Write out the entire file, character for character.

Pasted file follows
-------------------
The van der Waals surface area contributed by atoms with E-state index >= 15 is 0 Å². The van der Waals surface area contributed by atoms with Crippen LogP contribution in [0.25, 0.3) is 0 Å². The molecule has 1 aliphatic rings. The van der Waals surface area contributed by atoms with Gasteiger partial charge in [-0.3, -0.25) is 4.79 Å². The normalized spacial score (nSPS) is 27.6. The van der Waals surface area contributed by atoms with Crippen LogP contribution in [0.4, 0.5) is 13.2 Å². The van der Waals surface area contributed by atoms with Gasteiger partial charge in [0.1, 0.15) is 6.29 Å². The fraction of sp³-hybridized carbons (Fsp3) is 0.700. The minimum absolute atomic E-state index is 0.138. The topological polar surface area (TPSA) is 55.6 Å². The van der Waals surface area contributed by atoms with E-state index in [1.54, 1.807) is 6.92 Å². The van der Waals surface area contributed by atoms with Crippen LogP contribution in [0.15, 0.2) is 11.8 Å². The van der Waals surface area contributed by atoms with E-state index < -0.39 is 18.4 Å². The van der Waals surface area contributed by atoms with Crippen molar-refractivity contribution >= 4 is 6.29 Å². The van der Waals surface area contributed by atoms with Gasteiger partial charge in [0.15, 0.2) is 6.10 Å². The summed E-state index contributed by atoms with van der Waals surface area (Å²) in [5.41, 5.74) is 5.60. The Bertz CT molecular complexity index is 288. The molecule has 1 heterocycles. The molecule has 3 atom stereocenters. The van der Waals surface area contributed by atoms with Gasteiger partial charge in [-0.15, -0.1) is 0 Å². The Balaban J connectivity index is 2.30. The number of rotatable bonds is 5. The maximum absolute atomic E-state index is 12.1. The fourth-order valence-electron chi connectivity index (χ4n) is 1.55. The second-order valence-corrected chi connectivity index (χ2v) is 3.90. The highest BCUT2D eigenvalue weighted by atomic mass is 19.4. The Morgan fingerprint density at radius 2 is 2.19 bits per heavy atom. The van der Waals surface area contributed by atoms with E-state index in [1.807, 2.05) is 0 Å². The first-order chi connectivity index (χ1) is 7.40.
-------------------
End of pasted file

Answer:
The van der Waals surface area contributed by atoms with E-state index >= 15 is 0 Å². The van der Waals surface area contributed by atoms with Crippen LogP contribution in [0.25, 0.3) is 0 Å². The molecule has 1 aliphatic rings. The van der Waals surface area contributed by atoms with Gasteiger partial charge in [-0.3, -0.25) is 4.79 Å². The normalized spacial score (nSPS) is 27.6. The van der Waals surface area contributed by atoms with Crippen LogP contribution in [0.4, 0.5) is 13.2 Å². The van der Waals surface area contributed by atoms with Gasteiger partial charge in [0.1, 0.15) is 6.29 Å². The fraction of sp³-hybridized carbons (Fsp3) is 0.700. The minimum absolute atomic E-state index is 0.138. The topological polar surface area (TPSA) is 55.6 Å². The van der Waals surface area contributed by atoms with E-state index in [1.54, 1.807) is 6.92 Å². The van der Waals surface area contributed by atoms with Crippen LogP contribution in [0.15, 0.2) is 11.8 Å². The van der Waals surface area contributed by atoms with E-state index < -0.39 is 18.4 Å². The van der Waals surface area contributed by atoms with Crippen molar-refractivity contribution >= 4 is 6.29 Å². The van der Waals surface area contributed by atoms with Gasteiger partial charge in [0.15, 0.2) is 6.10 Å². The summed E-state index contributed by atoms with van der Waals surface area (Å²) in [5.41, 5.74) is 5.60. The Bertz CT molecular complexity index is 288. The molecule has 1 heterocycles. The molecule has 3 atom stereocenters. The van der Waals surface area contributed by atoms with Gasteiger partial charge in [-0.15, -0.1) is 0 Å². The Balaban J connectivity index is 2.30. The number of rotatable bonds is 5. The maximum absolute atomic E-state index is 12.1. The fourth-order valence-electron chi connectivity index (χ4n) is 1.55. The second-order valence-corrected chi connectivity index (χ2v) is 3.90. The highest BCUT2D eigenvalue weighted by atomic mass is 19.4. The Morgan fingerprint density at radius 2 is 2.19 bits per heavy atom. The van der Waals surface area contributed by atoms with E-state index in [1.807, 2.05) is 0 Å². The first-order chi connectivity index (χ1) is 7.40.